Things only really improved when they acquired some light adult supervision - along with a couple of new members. New addition Kate 'Hawkeye' Bishop was the series' breakout star, but the more important piece of the Young Avengers puzzle was arguably Cassie 'Stature' Lang. Who, you might recall, has very much already appeared in the MCU.

Yup, that's right...

Scott Lang's Daughter Is A Classic Member Of The Young Avengers

The tiara didn't make it into her final costume. [Marvel Studios]
The tiara didn't make it into her final costume. [Marvel Studios]

And, in fact, is the only original member of the team who became a hero with the full intention of emulating an 'Avenging' parent (most of the other young heroes were loosely inspired by full-grown Avengers, or had mysterious ties to them).

Which, of course, would make her an incredibly obvious choice to bring the Young Avengers into the MCU, not least because her character will be a ten-year old pre-teen by the time Ant-Man and the Wasp rolls around in 2018. That, after all, would give her plenty of opportunity to begin planning a superhero career, while giving Marvel a full four or five years to actually get a Young Avengers movie starring an actually teenage Cassie Lang onto the big screen.

What Would That Mean For The Rest Of The Young Avengers, Though?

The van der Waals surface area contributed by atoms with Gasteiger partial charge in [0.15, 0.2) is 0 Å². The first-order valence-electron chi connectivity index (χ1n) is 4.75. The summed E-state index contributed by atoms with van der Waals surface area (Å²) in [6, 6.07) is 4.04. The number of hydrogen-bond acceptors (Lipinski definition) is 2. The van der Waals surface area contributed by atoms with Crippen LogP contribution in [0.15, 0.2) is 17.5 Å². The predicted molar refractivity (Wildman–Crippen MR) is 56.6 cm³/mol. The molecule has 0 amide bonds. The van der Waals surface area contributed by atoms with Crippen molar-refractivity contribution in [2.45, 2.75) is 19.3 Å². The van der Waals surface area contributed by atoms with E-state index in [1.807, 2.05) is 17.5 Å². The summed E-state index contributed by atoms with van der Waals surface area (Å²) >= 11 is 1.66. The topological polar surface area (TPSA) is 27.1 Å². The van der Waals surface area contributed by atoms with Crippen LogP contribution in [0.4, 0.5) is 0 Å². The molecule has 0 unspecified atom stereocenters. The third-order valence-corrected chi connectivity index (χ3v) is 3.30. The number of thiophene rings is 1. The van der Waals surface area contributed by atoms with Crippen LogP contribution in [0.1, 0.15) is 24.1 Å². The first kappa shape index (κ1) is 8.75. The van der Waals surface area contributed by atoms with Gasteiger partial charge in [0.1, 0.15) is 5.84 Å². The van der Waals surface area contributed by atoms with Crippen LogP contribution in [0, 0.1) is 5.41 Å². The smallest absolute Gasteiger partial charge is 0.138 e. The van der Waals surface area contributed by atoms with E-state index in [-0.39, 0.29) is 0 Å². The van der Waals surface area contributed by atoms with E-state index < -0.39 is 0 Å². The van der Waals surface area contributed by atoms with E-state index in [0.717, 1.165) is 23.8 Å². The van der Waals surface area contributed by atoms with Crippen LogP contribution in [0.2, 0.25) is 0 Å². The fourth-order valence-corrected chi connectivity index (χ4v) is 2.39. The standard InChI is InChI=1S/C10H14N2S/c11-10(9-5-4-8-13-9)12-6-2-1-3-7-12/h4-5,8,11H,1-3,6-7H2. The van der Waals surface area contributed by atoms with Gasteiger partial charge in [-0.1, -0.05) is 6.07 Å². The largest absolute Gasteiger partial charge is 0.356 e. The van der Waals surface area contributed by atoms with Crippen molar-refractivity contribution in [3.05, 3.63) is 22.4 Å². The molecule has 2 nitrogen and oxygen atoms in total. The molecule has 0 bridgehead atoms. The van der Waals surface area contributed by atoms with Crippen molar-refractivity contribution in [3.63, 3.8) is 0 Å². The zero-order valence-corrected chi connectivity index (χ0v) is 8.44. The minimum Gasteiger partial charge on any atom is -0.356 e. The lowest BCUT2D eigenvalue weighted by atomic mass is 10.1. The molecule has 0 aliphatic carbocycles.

Other than Cassie Lang looming over them [Marvel Comics]
Other than Cassie Lang looming over them [Marvel Comics]

Well, on the surface of it, absolutely nothing. After all, there's every possibility that we'll never see Cassie Lang become a superhero, and that the Young Avengers will remain entirely un-adapted for the big screen.

Alternatively, though, there's certainly an argument to be made that Marvel Studios is going to need a new narrative through-line in the wake of Avengers: Infinity War - one that can stretch through the early 2020's, and Phase Four. What's more, there's every chance that such a story-line will require minimal involvement from the ever-more-expensive original Avengers line-up, and instead be constructed around newly introduced heroes like Doctor Strange, Black Panther and Captain Marvel. And, of course, Ant-Man - who would at that point be the 'elder statesman' of the second generation of Marvel heroes, having appeared a full year earlier than any of the others.

In other words?

Scott 'Ant-Man' Lang Could Easily Turn Out To Be The Nick Fury Of Phase Four

Possibly not willingly, it's true. [Marvel Studios]
Possibly not willingly, it's true. [Marvel Studios]

Specifically, we could well see Paul Rudd's Lang (and, presumably, the far more competent Hope Van Dyne) take on a role much like that of Nick Fury in Marvel's Phase One - one that involves slowly putting together a new super-team. He, after all, is one of the few Marvel heroes who actually seems to have any inclination towards watching out for young people, and will have likely have a whole lot more name-recognition than the other 'new' heroes by the time 2018 rolls around.

As such, don't be too surprised if Ant-Man and the Wasp features not only a scene of young Cassie Lang getting her hands on an Ant-Man-style suit of her very own, but perhaps even a post-credits sequence in which Scott Lang is recruited (perhaps even by Nick Fury himself) to recruit a whole new generation of Avengers.

The Young Avengers Initiative, anyone?

It'd certainly fit with what we've seen before...

What do you reckon, though? Will Ant-Man and the Wasp introduce the New Avengers - or are they more likely to arrive elsewhere? Let us know below!